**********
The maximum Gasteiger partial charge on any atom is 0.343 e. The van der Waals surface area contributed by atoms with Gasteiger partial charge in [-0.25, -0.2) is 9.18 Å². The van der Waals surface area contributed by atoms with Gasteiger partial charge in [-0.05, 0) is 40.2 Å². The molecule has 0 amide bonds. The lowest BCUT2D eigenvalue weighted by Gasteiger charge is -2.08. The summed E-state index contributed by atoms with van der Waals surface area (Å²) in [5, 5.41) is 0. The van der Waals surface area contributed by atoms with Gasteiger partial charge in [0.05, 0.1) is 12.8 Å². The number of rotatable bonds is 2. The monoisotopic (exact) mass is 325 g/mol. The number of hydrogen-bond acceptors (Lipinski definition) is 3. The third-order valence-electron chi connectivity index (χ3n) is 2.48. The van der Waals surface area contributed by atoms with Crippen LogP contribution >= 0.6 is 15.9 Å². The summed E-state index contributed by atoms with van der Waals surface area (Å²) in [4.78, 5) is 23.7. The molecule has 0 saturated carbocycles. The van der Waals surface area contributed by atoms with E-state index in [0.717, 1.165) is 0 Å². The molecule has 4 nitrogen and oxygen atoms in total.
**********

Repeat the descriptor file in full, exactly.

The maximum Gasteiger partial charge on any atom is 0.343 e. The van der Waals surface area contributed by atoms with Gasteiger partial charge in [-0.25, -0.2) is 9.18 Å². The van der Waals surface area contributed by atoms with Gasteiger partial charge in [-0.05, 0) is 40.2 Å². The molecule has 0 amide bonds. The lowest BCUT2D eigenvalue weighted by Gasteiger charge is -2.08. The summed E-state index contributed by atoms with van der Waals surface area (Å²) in [5, 5.41) is 0. The van der Waals surface area contributed by atoms with Gasteiger partial charge in [0.05, 0.1) is 12.8 Å². The number of rotatable bonds is 2. The monoisotopic (exact) mass is 325 g/mol. The number of hydrogen-bond acceptors (Lipinski definition) is 3. The third-order valence-electron chi connectivity index (χ3n) is 2.48. The van der Waals surface area contributed by atoms with Crippen LogP contribution >= 0.6 is 15.9 Å². The summed E-state index contributed by atoms with van der Waals surface area (Å²) in [4.78, 5) is 23.7. The molecule has 0 saturated carbocycles. The van der Waals surface area contributed by atoms with E-state index in [0.717, 1.165) is 0 Å². The molecule has 4 nitrogen and oxygen atoms in total.